Acton Institute Powerblog Archives

Business and Society

How a Missional Perspective Changes Culture

The only way that culture can be truly changed, in terms of the gospel, is by movements of the Spirit that are birthed in congregational life. The Christian Right thinks that it can alter culture by direct partisan political pressure led by media personalities and tried-and-true techniques. Continue Reading...

The Marketer’s Morality

Seth Godin issued a call recently for marketers to take stock of their trade and embrace the moral aspects of their industry: “You’re responsible for what you sell. When you choose to sell it, more of it gets sold.” I particularly like how Godin emphasizes personal responsibility. Continue Reading...

Evangelicals and the Brave New World: Why Natural Law Can No Longer Be Ignored

In the Introduction to an important new book by J. Budziszewski that engages four distinct traditions of evangelical political thought, Michael Cromartie observes: “While appreciative of the contributions of each of these thinkers [Carl Henry, Abraham Kuyper, Francis Schaeffer, and John Howard Yoder], Budziszewski finds fault with each, to a greater or lesser degree, for failing to develop a systematic political theory as compelling as those offered by the secularist establishment. Continue Reading...

Tort Law on Trial

Tort reform has been on the political agenda for some time. Eric Helland and Alexander Tabarrok make a unique contribution to the debate in their new monograph, Judge and Jury: American Tort Law on Trial (Independent Institute). Continue Reading...

The Real Third Rail in Politics

In this week’s Acton Commentary, Jennifer Roback Morse wonders why no one is talking about the Forbidden Topic in the Social Security debate. That taboo subject is the declining birth rate. Continue Reading...

China: The Economics of Religious Freedom

Here’s a summary of a piece over at Forum 18: Economics has a large effect on China’s religious freedom, Forum 18 News Service notes. Factors such as the need of religious communities for non-state income, significant regional wealth disparities, conflicts over economic interests, and artificially-induced dependence on the state income all provide the state with alternative ways of exercising control over religious communities. Continue Reading...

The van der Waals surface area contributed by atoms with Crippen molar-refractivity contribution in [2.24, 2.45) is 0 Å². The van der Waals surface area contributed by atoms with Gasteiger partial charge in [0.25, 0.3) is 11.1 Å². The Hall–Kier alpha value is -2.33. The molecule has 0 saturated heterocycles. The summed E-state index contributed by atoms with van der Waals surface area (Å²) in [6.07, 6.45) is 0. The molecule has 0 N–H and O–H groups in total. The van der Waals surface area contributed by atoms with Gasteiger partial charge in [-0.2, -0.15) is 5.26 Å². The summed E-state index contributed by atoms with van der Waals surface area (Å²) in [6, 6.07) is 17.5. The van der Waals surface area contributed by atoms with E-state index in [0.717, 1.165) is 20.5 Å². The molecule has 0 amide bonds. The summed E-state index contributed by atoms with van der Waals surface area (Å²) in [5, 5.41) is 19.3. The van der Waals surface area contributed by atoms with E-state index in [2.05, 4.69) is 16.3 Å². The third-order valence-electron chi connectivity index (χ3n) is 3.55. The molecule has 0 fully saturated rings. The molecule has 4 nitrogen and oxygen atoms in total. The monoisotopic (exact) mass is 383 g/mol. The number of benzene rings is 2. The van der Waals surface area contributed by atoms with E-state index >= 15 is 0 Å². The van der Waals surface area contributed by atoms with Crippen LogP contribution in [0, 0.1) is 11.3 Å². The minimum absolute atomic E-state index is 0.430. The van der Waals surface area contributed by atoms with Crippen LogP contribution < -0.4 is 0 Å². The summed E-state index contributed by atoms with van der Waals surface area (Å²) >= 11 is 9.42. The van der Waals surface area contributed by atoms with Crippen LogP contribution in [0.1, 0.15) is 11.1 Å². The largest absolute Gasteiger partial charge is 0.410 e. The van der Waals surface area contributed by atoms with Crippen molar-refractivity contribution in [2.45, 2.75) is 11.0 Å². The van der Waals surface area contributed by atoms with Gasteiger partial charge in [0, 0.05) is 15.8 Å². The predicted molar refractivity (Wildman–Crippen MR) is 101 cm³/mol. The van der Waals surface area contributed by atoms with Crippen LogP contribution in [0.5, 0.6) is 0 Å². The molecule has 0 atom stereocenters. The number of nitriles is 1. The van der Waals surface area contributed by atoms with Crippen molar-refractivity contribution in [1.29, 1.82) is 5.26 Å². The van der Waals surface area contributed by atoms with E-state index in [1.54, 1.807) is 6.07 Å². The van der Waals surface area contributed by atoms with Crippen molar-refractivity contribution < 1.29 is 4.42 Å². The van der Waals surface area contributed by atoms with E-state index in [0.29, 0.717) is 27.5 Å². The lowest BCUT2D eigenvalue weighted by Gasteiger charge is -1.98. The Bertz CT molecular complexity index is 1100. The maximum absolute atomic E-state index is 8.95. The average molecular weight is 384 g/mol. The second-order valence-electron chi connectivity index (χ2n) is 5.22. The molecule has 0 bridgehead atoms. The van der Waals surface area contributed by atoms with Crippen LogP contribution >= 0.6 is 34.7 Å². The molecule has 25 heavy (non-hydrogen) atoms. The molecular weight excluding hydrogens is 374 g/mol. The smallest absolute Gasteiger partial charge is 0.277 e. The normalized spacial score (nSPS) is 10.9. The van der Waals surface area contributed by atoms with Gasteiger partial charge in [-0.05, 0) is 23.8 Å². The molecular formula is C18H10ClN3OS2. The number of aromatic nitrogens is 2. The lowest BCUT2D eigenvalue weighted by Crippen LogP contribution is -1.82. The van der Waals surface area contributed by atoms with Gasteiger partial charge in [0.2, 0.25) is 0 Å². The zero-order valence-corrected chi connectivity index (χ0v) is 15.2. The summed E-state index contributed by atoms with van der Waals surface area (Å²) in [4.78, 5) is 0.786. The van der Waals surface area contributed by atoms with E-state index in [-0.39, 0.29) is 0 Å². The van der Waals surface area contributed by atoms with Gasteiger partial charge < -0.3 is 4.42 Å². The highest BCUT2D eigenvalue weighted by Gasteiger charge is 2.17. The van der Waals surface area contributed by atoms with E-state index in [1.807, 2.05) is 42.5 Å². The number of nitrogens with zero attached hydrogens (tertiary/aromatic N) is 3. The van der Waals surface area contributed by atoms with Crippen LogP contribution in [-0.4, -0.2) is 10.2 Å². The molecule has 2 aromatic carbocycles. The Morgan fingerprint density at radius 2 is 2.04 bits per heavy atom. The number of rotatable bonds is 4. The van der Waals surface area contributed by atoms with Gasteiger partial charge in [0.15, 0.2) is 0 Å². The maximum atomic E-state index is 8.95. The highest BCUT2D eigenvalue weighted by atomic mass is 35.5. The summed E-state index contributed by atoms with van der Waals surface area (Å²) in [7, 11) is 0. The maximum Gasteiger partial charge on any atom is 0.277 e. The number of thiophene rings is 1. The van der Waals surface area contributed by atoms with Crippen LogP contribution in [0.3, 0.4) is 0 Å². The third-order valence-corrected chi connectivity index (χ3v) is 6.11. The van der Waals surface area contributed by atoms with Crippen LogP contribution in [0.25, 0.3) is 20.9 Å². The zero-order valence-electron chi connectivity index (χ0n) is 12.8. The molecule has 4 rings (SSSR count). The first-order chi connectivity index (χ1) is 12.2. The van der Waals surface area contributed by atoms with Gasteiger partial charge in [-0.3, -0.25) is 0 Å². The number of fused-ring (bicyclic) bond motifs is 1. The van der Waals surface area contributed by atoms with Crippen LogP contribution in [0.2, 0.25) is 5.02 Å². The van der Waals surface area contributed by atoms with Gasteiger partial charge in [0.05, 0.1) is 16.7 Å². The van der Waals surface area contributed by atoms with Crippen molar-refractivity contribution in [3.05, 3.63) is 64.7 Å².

The Minimum Wage: A Denial of Freedom and Duty

In this week’s Acton Commentary, “The Minimum Wage: A Denial of Freedom and Duty,” I look at the concept of minimum wage legislation from the perspective of the employer/employee relationship. In his second epistle to the Thessalonians, the apostle Paul sets down a moral principle: “If a man will not work, he shall not eat.” But Paul’s words seem also to imply the opposite positive principle, something like, “If you will work, you should eat.” Even so, I argue, it does not follow that the government should be the guarantor of this reality. Continue Reading...

The Effects of Federal Unionism

According to figures recently released by the U.S. Bureau of Economic Analysis, federal workers receive on average about double what private sector workers make: $106,579 vs. $53,289. These numbers are based on total compensation. Continue Reading...

Corporate America and the Campus

More news on the campus that may disturb those who are already hyperventilating about corporate involvement in higher education: university newspapers are receiving increasing corporate attention. In an article in today’s WSJ, Emily Steel writes, “Hip, local, relevant and generated by students themselves, college newspapers have held steady readership in recent years while newspapers in general have seen theirs shrink. Continue Reading...

Lottery Talk

I just completed an interview that will air this Sunday on the Michigan Talk Network about state-run lotteries and Christian views on gambling for the “Michigan Gaming and Casino Show,” hosted by Ron Pritchard. Continue Reading...